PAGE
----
The treatment of assets in a personal bankruptcy

One of the most common questions among consumer debtors contemplating Bankruptcy is, “what will happen to my assets?”

Upon filing a Bankruptcy, all assets of the bankrupt vest with the Licensed Insolvency Trustee (LIT), subject to the provisions of the Bankruptcy and Insolvency Act (BIA) and provincial laws governing exempt assets. This article will examine the treatment of some of the most commonly held assets in a personal Bankruptcy and discuss their exempt and non-exempt status pursuant to federal and provincial legislation — in this case, Ontario pursuant to the Execution Act as at April 2021.

Man with glasses looking at sheets of paper

Where an asset is not exempt from seizure, the bankrupt may opt to purchase the LIT’s interest in the asset for its appraised or fair market value. Alternatively, the LIT may sell the asset for the general benefit of the bankrupt’s creditors. Note that exemption limits are amended from time to time, and accordingly the exemption limits discussed below may change.

Personal effects

Personal effects, such as personal clothing, are an exempt asset. There is no dollar limit on personal effects such as personal clothing.

Household furnishings and appliances

There is an exemption limit of up to $14,180 for household furnishings and appliances.

Registered Retirement Savings Plan (RRSP) and Registered Retirement Income Fund (RRIF)

Contributions made more than 12 months preceding the date of bankruptcy are an exempt asset, while those within the 12 months preceding the date of bankruptcy are not.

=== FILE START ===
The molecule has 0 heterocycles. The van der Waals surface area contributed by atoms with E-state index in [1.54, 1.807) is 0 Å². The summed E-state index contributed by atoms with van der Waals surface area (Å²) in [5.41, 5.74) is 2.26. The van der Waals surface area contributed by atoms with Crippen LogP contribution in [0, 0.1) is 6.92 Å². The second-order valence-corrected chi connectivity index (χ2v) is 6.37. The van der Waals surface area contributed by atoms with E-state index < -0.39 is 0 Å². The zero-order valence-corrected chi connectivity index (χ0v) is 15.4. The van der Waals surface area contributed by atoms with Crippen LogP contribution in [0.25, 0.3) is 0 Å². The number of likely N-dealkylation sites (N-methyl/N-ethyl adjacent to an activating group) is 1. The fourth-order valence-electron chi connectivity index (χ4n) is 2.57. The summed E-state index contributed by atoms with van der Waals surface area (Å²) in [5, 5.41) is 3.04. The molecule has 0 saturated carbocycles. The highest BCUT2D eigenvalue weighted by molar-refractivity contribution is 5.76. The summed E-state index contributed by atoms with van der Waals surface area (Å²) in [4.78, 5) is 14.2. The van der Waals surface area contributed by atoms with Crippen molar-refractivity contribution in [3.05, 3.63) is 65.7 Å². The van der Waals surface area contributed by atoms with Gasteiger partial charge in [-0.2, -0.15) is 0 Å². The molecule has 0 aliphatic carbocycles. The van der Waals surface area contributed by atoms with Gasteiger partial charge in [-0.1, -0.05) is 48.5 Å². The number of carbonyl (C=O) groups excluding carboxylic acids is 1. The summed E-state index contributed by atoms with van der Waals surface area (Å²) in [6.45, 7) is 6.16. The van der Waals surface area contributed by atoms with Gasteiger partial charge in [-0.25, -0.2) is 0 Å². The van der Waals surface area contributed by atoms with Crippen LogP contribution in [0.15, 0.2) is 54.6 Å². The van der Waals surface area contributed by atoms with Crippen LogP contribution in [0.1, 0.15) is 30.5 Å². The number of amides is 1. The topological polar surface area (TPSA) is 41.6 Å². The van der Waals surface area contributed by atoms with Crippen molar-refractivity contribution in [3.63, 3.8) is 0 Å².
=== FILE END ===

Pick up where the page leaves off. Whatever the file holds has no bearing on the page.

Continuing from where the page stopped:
The LIT will confirm the amount of contributions within the 12 month period and the bankrupt may have the opportunity to repurchase the LIT’s interest or the LIT will instruct the financial institution to redeem the non-exempt amount for the benefit of the creditors. 

Locked-in retirement account (LIRA) and pensions

Funds held in a LIRA or pensions that are governed by the Ontario Pension Benefits Act are exempt from seizure.

Proceeds in a joint bank account

The funds in a joint bank account may be considered an asset of the Bankruptcy estate and subject to seizure. The bankrupt must provide proof that the funds are jointly held and demonstrate their share of the funds. If they are successful, only the bankrupt’s share of the funds will be an asset of the Bankruptcy estate.

Tax-Free Savings Account (TFSA)

Contributions made to a TFSA are not exempt and will vest with the LIT. 

Registered Education Savings Plan (RESP)

RESPs are owned by the plan holder, which is usually a parent. As this type of investment can be cashed in at any time, it is not exempt and will vest (less government grants and any other penalties or fees charged to cash out the RESP) with the LIT. The bankrupt may arrange to repurchase the LIT’s interest in the RESP in order to retain its full value.

Shares in a publicly traded company

Shares in a publicly traded company are not an exempt asset and will vest with the LIT. 

Timeshares

The bankrupt’s interest in a timeshare, wherever located in the world, is not an exempt asset and will vest with the LIT.

Bankrupt’s interest in a family trust

The bankrupt’s interest in a family trust is not an exempt asset. However, the LIT is subject to the terms of the family trust which may cause difficulty in their collecting on this asset. 

Motor vehicle

There is an exemption of up to $7,117 for one (1) motor vehicle (e.g. car, truck, motorcycle) in Ontario.

If the bankrupt owns multiple motor vehicles, they would need to arrange with the LIT to pay the fair market value of the additional vehicle to retain them.